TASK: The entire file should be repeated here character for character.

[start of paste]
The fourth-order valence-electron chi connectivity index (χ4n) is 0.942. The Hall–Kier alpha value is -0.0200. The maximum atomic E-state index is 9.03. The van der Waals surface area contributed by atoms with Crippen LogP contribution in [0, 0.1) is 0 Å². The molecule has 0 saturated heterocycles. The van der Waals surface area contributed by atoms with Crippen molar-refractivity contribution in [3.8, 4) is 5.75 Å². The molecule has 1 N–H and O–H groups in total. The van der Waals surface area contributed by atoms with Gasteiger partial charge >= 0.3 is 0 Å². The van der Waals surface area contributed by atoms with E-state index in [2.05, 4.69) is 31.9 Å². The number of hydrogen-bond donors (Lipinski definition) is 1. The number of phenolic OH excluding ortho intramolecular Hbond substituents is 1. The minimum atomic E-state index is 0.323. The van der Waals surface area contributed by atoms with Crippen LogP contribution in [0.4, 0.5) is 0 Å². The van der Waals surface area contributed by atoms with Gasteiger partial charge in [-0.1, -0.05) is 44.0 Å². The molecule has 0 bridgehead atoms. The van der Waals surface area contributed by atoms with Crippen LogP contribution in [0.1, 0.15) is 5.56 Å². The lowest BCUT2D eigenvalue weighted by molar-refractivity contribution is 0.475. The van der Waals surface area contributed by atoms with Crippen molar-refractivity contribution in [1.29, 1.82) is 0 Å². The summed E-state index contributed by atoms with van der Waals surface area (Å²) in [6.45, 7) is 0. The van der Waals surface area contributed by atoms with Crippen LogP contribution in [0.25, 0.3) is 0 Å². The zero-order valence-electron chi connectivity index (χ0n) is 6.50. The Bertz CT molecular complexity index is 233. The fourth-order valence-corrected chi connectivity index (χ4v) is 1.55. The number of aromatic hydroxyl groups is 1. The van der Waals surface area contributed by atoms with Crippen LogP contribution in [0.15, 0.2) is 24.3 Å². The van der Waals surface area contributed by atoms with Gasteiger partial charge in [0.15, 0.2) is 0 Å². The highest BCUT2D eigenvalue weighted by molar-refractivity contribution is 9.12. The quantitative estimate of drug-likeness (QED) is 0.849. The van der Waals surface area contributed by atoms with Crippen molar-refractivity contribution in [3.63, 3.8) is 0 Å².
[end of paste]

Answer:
The fourth-order valence-electron chi connectivity index (χ4n) is 0.942. The Hall–Kier alpha value is -0.0200. The maximum atomic E-state index is 9.03. The van der Waals surface area contributed by atoms with Crippen LogP contribution in [0, 0.1) is 0 Å². The molecule has 0 saturated heterocycles. The van der Waals surface area contributed by atoms with Crippen molar-refractivity contribution in [3.8, 4) is 5.75 Å². The molecule has 1 N–H and O–H groups in total. The van der Waals surface area contributed by atoms with Gasteiger partial charge >= 0.3 is 0 Å². The van der Waals surface area contributed by atoms with E-state index in [2.05, 4.69) is 31.9 Å². The number of hydrogen-bond donors (Lipinski definition) is 1. The number of phenolic OH excluding ortho intramolecular Hbond substituents is 1. The minimum atomic E-state index is 0.323. The van der Waals surface area contributed by atoms with Crippen LogP contribution in [0.4, 0.5) is 0 Å². The van der Waals surface area contributed by atoms with Gasteiger partial charge in [-0.1, -0.05) is 44.0 Å². The molecule has 0 bridgehead atoms. The van der Waals surface area contributed by atoms with Crippen LogP contribution in [0.1, 0.15) is 5.56 Å². The lowest BCUT2D eigenvalue weighted by molar-refractivity contribution is 0.475. The van der Waals surface area contributed by atoms with Crippen molar-refractivity contribution in [1.29, 1.82) is 0 Å². The summed E-state index contributed by atoms with van der Waals surface area (Å²) in [6.45, 7) is 0. The van der Waals surface area contributed by atoms with Crippen LogP contribution in [0.25, 0.3) is 0 Å². The zero-order valence-electron chi connectivity index (χ0n) is 6.50. The Bertz CT molecular complexity index is 233. The fourth-order valence-corrected chi connectivity index (χ4v) is 1.55. The number of aromatic hydroxyl groups is 1. The van der Waals surface area contributed by atoms with Crippen LogP contribution in [0.15, 0.2) is 24.3 Å². The van der Waals surface area contributed by atoms with Gasteiger partial charge in [0.15, 0.2) is 0 Å². The highest BCUT2D eigenvalue weighted by molar-refractivity contribution is 9.12. The quantitative estimate of drug-likeness (QED) is 0.849. The van der Waals surface area contributed by atoms with Crippen molar-refractivity contribution in [3.63, 3.8) is 0 Å².